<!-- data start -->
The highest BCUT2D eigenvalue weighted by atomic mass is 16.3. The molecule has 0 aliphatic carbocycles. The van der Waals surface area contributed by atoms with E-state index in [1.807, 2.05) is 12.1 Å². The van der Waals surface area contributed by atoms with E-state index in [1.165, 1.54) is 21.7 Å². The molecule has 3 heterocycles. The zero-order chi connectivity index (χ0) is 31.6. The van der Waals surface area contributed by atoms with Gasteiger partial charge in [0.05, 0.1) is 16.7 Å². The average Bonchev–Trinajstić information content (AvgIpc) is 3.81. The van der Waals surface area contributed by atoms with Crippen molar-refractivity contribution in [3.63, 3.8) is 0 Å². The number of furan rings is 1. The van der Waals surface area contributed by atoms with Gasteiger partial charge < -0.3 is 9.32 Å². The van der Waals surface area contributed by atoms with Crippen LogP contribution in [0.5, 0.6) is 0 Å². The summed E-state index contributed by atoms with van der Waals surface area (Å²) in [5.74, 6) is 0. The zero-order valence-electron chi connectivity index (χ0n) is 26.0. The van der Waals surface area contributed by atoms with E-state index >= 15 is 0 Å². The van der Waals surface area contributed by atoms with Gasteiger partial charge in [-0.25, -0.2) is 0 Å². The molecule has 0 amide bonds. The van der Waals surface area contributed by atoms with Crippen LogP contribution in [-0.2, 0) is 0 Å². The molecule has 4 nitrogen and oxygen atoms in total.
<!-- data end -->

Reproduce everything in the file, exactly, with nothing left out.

The highest BCUT2D eigenvalue weighted by atomic mass is 16.3. The molecule has 0 aliphatic carbocycles. The van der Waals surface area contributed by atoms with E-state index in [1.807, 2.05) is 12.1 Å². The van der Waals surface area contributed by atoms with E-state index in [1.165, 1.54) is 21.7 Å². The molecule has 3 heterocycles. The zero-order chi connectivity index (χ0) is 31.6. The van der Waals surface area contributed by atoms with Gasteiger partial charge in [0.05, 0.1) is 16.7 Å². The average Bonchev–Trinajstić information content (AvgIpc) is 3.81. The van der Waals surface area contributed by atoms with Crippen molar-refractivity contribution in [3.63, 3.8) is 0 Å². The number of furan rings is 1. The van der Waals surface area contributed by atoms with Gasteiger partial charge < -0.3 is 9.32 Å². The van der Waals surface area contributed by atoms with Crippen LogP contribution in [0.5, 0.6) is 0 Å². The summed E-state index contributed by atoms with van der Waals surface area (Å²) in [5.74, 6) is 0. The zero-order valence-electron chi connectivity index (χ0n) is 26.0. The van der Waals surface area contributed by atoms with E-state index >= 15 is 0 Å². The van der Waals surface area contributed by atoms with Gasteiger partial charge in [-0.25, -0.2) is 0 Å². The molecule has 0 amide bonds. The van der Waals surface area contributed by atoms with Crippen LogP contribution in [-0.2, 0) is 0 Å². The molecule has 4 nitrogen and oxygen atoms in total.